DPatrick 2016-10-05 19:36:49
1. What is the only positive solution to $3x^2 + 17x = 28$?
DPatrick 2016-10-05 19:37:17
Like I said, the early questions on the contest, like this one, are often more-or-less just basic algebra.
hwl0304 2016-10-05 19:37:25
quadratic formula!
Christina26 2016-10-05 19:37:25
quadratic formula
AOPS12142015 2016-10-05 19:37:25
Quadratic fornula
Generic_Username 2016-10-05 19:37:25
QF
yiqun 2016-10-05 19:37:25
quadratic formula
DPatrick 2016-10-05 19:37:41
Certainly we can write it in a more standard form as \[ 3x^2 + 17x - 28 = 0 \] and use the quadratic formula.
pkandarpa 2016-10-05 19:37:50
Factor the question.
supermathkid 2016-10-05 19:37:50
(3x-4)*(x+7)
DPatrick 2016-10-05 19:37:54
Or, if we guess that the solutions will be rational numbers, we can try to factor it.
DPatrick 2016-10-05 19:37:59
Indeed, it factors as $(3x - 4)(x + 7) = 0$.
DPatrick 2016-10-05 19:38:08
So what are the solutions, and in particular what is the positive solution?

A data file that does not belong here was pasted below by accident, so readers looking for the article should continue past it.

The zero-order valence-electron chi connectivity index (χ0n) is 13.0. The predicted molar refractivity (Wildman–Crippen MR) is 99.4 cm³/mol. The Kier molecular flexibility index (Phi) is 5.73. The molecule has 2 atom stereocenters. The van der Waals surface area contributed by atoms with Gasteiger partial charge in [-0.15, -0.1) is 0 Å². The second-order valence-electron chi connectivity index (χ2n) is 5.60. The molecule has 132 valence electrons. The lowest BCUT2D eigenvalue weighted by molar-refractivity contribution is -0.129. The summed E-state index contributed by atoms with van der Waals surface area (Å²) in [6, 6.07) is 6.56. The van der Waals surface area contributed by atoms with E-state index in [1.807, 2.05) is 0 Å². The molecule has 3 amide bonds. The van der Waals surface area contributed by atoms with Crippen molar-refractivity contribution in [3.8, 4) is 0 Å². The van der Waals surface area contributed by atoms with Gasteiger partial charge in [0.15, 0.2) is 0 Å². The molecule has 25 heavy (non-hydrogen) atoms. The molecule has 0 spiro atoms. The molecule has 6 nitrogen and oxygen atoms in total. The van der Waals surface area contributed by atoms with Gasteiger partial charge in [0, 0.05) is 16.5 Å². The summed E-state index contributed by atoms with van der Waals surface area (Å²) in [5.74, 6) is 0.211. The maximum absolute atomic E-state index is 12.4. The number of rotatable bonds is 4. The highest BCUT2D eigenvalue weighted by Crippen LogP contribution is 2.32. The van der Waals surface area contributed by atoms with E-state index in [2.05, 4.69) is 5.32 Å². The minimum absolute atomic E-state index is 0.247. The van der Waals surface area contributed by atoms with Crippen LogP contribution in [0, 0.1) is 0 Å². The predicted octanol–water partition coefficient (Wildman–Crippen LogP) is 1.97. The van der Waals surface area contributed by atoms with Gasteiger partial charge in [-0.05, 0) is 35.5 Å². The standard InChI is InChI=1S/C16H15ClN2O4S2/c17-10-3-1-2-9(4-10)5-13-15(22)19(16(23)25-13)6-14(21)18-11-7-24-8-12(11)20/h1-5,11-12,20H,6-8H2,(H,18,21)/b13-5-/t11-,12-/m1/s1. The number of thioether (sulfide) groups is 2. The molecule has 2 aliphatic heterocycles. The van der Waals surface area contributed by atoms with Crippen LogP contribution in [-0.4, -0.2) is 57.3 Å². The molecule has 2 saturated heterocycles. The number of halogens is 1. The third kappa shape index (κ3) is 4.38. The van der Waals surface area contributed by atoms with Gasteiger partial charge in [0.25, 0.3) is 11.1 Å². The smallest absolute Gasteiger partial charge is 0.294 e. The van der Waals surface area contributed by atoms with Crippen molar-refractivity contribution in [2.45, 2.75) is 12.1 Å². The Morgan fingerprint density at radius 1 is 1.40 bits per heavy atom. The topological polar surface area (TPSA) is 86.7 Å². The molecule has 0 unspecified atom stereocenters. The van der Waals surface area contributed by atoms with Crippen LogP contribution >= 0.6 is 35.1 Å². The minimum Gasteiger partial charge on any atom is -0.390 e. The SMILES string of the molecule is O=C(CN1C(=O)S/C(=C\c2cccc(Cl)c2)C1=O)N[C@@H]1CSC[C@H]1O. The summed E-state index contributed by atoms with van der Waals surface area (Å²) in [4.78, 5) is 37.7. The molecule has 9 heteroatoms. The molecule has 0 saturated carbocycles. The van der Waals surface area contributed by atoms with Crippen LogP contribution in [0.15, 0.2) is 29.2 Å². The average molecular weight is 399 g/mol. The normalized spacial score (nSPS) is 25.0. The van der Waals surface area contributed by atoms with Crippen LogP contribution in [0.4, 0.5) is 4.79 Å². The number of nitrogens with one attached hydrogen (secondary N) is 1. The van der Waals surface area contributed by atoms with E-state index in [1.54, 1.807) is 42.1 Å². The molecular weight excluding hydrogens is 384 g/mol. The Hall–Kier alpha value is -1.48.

Patrickzcy 2016-10-05 19:38:30
4/3
Fridaychimp 2016-10-05 19:38:30
4/3
Liopleurodon 2016-10-05 19:38:30
4/3
EpicRuler101 2016-10-05 19:38:30
4/3
Intellectuality123 2016-10-05 19:38:30
4/3
rafa2be 2016-10-05 19:38:30
Positive one is $4/3$.
Shaktiala 2016-10-05 19:38:30
Is the answer 4/3?
pramodmitikiri 2016-10-05 19:38:30
the only positive number would be 4/3, although both answers are 4/3 and -7
Python54 2016-10-05 19:38:30
$-7,4/3 \implies 4/3$ is answer
DPatrick 2016-10-05 19:38:40
Right. The solutions are the solutions to $3x - 4 = 0$ and $x + 7 = 0$.
DPatrick 2016-10-05 19:38:52
The second factor gives us $x = -7$, which is negative.
DPatrick 2016-10-05 19:39:02
But the first factor gives us $x = \boxed{\dfrac43}$, which is positive, so this is our final answer.
DPatrick 2016-10-05 19:39:21
By the way, how can we tell quickly, without much computation, that there must be a positive root?
Patrickzcy 2016-10-05 19:40:13
(b^2)-4ac
themoocow 2016-10-05 19:40:13
discrinimant
cynjinli 2016-10-05 19:40:13
b is positive but c is negative
Mega-bot 2016-10-05 19:40:19
-a/b in the equation is negative, meaning there must be a negative root and a positive one
Mudkipswims42 2016-10-05 19:40:19
The product of the roots is negative as the constant is negative, so one must be positive
DPatrick 2016-10-05 19:40:30
Right. Because the constant term is negative and the other two terms are positive, we can quickly see that the discriminant $17^2 - 4(3)(-28)$ is positive.
DPatrick 2016-10-05 19:40:41
That tells us that there must be two distinct real roots.
DPatrick 2016-10-05 19:40:54